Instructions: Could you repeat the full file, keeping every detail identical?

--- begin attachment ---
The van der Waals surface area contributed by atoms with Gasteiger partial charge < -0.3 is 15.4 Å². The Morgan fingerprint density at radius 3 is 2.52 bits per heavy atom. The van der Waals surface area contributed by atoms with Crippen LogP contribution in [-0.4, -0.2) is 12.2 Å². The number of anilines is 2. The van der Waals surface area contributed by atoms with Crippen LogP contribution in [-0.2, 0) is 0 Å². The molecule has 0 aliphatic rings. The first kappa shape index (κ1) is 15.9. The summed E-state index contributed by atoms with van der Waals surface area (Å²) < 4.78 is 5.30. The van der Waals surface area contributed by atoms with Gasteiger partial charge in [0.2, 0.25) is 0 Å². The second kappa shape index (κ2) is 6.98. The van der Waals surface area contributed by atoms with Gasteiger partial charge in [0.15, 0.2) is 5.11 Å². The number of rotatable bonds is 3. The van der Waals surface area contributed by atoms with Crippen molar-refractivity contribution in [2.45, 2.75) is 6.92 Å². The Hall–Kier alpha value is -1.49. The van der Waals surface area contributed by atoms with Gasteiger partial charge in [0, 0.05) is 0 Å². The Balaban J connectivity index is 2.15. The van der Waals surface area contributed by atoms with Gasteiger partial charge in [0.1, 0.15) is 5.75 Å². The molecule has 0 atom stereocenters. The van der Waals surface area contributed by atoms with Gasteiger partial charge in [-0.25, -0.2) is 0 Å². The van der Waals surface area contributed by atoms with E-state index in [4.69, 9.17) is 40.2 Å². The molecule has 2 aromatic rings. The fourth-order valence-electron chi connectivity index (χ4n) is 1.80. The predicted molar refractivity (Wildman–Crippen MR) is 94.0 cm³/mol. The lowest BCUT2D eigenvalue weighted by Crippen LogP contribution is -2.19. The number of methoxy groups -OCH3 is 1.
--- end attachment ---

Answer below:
The van der Waals surface area contributed by atoms with Gasteiger partial charge < -0.3 is 15.4 Å². The Morgan fingerprint density at radius 3 is 2.52 bits per heavy atom. The van der Waals surface area contributed by atoms with Crippen LogP contribution in [-0.4, -0.2) is 12.2 Å². The number of anilines is 2. The van der Waals surface area contributed by atoms with Crippen LogP contribution in [-0.2, 0) is 0 Å². The molecule has 0 aliphatic rings. The first kappa shape index (κ1) is 15.9. The summed E-state index contributed by atoms with van der Waals surface area (Å²) < 4.78 is 5.30. The van der Waals surface area contributed by atoms with Gasteiger partial charge in [0.2, 0.25) is 0 Å². The second kappa shape index (κ2) is 6.98. The van der Waals surface area contributed by atoms with Gasteiger partial charge in [0.15, 0.2) is 5.11 Å². The number of rotatable bonds is 3. The van der Waals surface area contributed by atoms with Crippen molar-refractivity contribution in [2.45, 2.75) is 6.92 Å². The Hall–Kier alpha value is -1.49. The van der Waals surface area contributed by atoms with Gasteiger partial charge in [0, 0.05) is 0 Å². The Balaban J connectivity index is 2.15. The van der Waals surface area contributed by atoms with Gasteiger partial charge in [0.1, 0.15) is 5.75 Å². The molecule has 0 atom stereocenters. The van der Waals surface area contributed by atoms with Gasteiger partial charge in [-0.25, -0.2) is 0 Å². The van der Waals surface area contributed by atoms with E-state index in [4.69, 9.17) is 40.2 Å². The molecule has 2 aromatic rings. The fourth-order valence-electron chi connectivity index (χ4n) is 1.80. The predicted molar refractivity (Wildman–Crippen MR) is 94.0 cm³/mol. The lowest BCUT2D eigenvalue weighted by Crippen LogP contribution is -2.19. The number of methoxy groups -OCH3 is 1.